I sometimes wonder whether there are any stories out there we haven’t heard or seen already, because everything nowadays seems to be a book adaptation or a retelling of a different story. Now Is Good just happens to be both of those things. It has been adapted by writer/director Ol Parker from the book Before I Die, the plot of which is somewhat similar to films like Love Story and A Walk To Remember.
17 year old Tessa (Dakota Fanning) has leukaemia, and has recently decided to stop treatment, and just live the life she has left to its fullest. To do so, she makes a list of all the things she wants to do before she dies, such as take drugs, break the law, and have sex. However the one thing not on her list ends up happening – she falls in love with the boy next door, Adam (Jeremy Irvine).
The story of young love between a boy and a sick girl has been done before, and done well. I don’t know much at all about the source material, so I can’t comment on the author’s intentions but as a film, we didn’t need the moody British teenager version of it. I’m not saying its a bad film, actually it’s quite decent and well directed, but it’s not filling any void. It was Ol Parker’s decision to set it in Brighton (the book, apparently isn’t specific about where it is set), and it makes for a lovely setting.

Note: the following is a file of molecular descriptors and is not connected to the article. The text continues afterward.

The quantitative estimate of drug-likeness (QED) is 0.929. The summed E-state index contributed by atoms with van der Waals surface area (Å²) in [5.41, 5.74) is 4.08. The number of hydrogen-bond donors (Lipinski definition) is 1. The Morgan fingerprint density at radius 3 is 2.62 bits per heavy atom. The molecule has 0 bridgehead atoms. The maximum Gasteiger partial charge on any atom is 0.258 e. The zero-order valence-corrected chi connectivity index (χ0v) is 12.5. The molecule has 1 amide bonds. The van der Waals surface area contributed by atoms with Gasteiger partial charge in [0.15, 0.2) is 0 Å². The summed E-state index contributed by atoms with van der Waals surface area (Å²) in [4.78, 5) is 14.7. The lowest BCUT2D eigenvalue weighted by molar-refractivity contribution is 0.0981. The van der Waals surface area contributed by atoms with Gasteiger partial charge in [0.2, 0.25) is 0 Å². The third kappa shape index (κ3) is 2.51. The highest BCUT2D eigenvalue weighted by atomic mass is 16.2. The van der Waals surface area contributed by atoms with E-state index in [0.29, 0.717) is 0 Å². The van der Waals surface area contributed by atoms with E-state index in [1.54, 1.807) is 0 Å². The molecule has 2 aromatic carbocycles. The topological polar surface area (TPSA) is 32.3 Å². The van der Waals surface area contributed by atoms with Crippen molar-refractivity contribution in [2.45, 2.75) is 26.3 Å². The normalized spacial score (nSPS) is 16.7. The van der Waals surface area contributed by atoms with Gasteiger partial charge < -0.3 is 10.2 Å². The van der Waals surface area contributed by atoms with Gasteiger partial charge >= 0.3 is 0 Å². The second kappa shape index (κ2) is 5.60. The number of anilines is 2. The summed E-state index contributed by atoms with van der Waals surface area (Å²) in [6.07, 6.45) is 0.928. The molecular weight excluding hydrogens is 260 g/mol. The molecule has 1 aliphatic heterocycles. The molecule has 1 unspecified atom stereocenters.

Dakota Fanning has a British accent in this. It starts out sounding a bit odd, and it doesn’t get better. Everyone else in the film is British and has natural sounding accents, though not as if they were actually from Brighton. I dont know if her accent distracted me, or was too much effort for her, but it effected her performance for me. Dying characters tend to get some sympathy from me (and often tears), but Tessa didn’t get to me in that way. Paddy Considine as her father did, and he’s the only one I managed to feel bad for. He’s the cancer-obsessed parent, constantly looking for something that might cure her, or help her, but there isn’t an answer. Olivia Williams plays her mother, and as a parent is the complete opposite, which as its own character works, but the contrast between the two parents comes across a bit contrived.
There’s nothing I can really say that I disliked about Now Is Good, but there isn’t much I can recommend about it either, apart from Considine and Irvine’s performances. But even the character of Adam, it seemed to perfect for the perfect boy to be just next door. This may sound a bit cynical, but it’s like watching someone’s fantasy of life if they have cancer. It works out all a little too well. I can’t really give anyone a reason to pick seeing Now Is Good over something else.